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HIV-specific CD4 T cells and immune control of viral replication

Porichis, Filipposa; Kaufmann, Daniel Ea,b

Current Opinion in HIV and AIDS: May 2011 - Volume 6 - Issue 3 - p 174–180
doi: 10.1097/COH.0b013e3283454058
Elite controllers: Edited by Steven G. Deeks, Alexandre Harari and Joel Blankson

Purpose of review To understand the role of HIV-specific CD4 T cells in viral control and highlight recent progress in the field.

Recent findings HIV-specific CD4 T cells show higher functional avidity in elite controllers than in patients with progressive infection. There is an attrition of the HIV-specific CD4 T-cell population in the digestive mucosa of antiretroviral therapy (ART)-treated patients that contrasts with robust responses in individuals with spontaneous viral control. Secretion of the cytokine IL-21, by HIV-specific CD4 T cells, is associated with disease control and enhances the capacity of HIV-specific CD8 T cells to suppress viral replication. Studies of the PD-1, IL-10, and Tim-3 pathways provided insight into mechanisms of HIV-specific CD4 T-cell exhaustion and new evidence that manipulation of these networks may restore immune functions. Robust, polyfunctional CD4 T-cell responses can be elicited with novel HIV and simian immunodeficiency virus (SIV) vaccines.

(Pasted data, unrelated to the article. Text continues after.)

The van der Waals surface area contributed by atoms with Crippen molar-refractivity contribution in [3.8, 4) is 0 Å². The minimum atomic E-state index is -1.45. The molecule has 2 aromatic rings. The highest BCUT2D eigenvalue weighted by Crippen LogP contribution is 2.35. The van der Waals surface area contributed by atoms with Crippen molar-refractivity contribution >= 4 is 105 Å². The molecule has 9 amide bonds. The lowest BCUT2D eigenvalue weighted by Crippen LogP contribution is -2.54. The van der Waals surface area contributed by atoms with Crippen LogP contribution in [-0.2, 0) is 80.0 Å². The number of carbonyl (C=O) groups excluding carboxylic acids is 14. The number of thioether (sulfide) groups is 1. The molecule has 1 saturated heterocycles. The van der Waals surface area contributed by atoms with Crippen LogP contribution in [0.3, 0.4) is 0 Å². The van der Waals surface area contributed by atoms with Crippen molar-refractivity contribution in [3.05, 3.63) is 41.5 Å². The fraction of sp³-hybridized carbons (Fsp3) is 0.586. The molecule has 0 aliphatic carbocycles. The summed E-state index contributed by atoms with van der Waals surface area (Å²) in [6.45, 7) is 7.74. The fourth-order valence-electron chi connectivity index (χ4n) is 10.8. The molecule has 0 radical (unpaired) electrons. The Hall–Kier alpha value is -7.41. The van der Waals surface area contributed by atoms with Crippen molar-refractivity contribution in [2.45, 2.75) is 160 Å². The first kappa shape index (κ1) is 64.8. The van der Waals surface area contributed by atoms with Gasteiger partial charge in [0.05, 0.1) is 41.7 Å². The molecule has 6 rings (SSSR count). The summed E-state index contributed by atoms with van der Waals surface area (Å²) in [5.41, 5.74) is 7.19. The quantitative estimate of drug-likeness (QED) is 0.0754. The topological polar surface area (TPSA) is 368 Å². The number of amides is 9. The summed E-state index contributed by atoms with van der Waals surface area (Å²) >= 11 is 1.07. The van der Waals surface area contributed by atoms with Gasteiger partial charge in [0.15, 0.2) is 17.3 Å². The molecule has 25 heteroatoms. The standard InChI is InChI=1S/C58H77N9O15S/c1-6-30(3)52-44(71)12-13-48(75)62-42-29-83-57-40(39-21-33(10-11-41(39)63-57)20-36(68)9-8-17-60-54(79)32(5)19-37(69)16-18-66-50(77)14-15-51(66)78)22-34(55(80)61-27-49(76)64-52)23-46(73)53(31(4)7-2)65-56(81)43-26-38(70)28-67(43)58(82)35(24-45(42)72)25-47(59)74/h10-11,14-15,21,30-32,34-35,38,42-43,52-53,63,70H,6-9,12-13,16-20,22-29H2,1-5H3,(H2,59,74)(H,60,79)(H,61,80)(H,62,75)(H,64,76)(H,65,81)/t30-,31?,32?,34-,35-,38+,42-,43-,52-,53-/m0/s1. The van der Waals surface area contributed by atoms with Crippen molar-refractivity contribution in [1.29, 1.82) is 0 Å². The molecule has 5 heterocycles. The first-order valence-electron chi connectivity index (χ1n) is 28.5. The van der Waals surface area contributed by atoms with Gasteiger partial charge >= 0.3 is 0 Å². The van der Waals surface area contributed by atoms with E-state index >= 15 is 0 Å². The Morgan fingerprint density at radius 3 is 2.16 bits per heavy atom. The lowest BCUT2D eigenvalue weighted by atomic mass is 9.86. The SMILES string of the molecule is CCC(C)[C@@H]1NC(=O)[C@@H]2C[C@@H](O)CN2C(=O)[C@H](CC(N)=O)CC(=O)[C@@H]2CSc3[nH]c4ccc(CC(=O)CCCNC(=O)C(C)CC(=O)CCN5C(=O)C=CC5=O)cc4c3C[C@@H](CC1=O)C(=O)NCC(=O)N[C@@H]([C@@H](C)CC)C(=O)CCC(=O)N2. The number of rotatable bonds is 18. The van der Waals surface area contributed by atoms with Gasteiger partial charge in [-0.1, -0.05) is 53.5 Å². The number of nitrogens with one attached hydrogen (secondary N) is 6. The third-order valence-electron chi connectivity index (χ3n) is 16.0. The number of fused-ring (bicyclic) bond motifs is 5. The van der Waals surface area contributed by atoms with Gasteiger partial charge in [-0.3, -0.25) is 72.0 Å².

Summary These observations show that HIV-specific CD4 T-cell responses are different in elite controllers and individuals with progressive disease. Evidence suggests that HIV-specific CD4 T cells will be an important component of an effective HIV vaccine and significant efforts need to be made to further our understanding of HIV-specific CD4 T-cell functions in different body compartments.

aRagon Institute of MGH, MIT and Harvard, Massachusetts General Hospital, Harvard Medical School, USA

bDivision of Infectious Diseases, Massachusetts General Hospital, Boston, Massachusetts, USA

Correspondence to Daniel E. Kaufmann, MD, Ragon Institute of MGH, MIT and Harvard, Massachusetts General Hospital East, Room 5239, 149 13th Street, Charlestown, Boston, MA 02129, USA Tel: +1 617 726 8630; fax: +1 617 726 5411; e-mail:

© 2011 Lippincott Williams & Wilkins, Inc.